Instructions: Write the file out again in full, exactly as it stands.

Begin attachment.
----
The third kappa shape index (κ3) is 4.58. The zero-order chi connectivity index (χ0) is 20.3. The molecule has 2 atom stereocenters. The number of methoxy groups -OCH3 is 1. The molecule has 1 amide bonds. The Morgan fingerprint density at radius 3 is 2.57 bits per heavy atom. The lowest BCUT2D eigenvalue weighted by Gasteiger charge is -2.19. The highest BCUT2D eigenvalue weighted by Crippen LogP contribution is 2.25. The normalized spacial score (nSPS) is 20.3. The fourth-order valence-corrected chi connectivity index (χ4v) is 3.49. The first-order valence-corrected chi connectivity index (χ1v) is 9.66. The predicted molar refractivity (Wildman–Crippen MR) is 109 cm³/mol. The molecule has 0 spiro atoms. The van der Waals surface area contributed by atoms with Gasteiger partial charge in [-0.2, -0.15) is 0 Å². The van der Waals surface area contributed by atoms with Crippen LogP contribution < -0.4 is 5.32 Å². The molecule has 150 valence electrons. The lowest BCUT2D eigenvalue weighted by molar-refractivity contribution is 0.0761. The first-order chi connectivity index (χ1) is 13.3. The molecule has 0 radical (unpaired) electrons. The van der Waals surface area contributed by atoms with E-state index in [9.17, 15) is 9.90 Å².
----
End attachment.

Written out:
The third kappa shape index (κ3) is 4.58. The zero-order chi connectivity index (χ0) is 20.3. The molecule has 2 atom stereocenters. The number of methoxy groups -OCH3 is 1. The molecule has 1 amide bonds. The Morgan fingerprint density at radius 3 is 2.57 bits per heavy atom. The lowest BCUT2D eigenvalue weighted by Gasteiger charge is -2.19. The highest BCUT2D eigenvalue weighted by Crippen LogP contribution is 2.25. The normalized spacial score (nSPS) is 20.3. The fourth-order valence-corrected chi connectivity index (χ4v) is 3.49. The first-order valence-corrected chi connectivity index (χ1v) is 9.66. The predicted molar refractivity (Wildman–Crippen MR) is 109 cm³/mol. The molecule has 0 spiro atoms. The van der Waals surface area contributed by atoms with Gasteiger partial charge in [-0.2, -0.15) is 0 Å². The van der Waals surface area contributed by atoms with Crippen LogP contribution < -0.4 is 5.32 Å². The molecule has 150 valence electrons. The lowest BCUT2D eigenvalue weighted by molar-refractivity contribution is 0.0761. The first-order chi connectivity index (χ1) is 13.3. The molecule has 0 radical (unpaired) electrons. The van der Waals surface area contributed by atoms with E-state index in [9.17, 15) is 9.90 Å².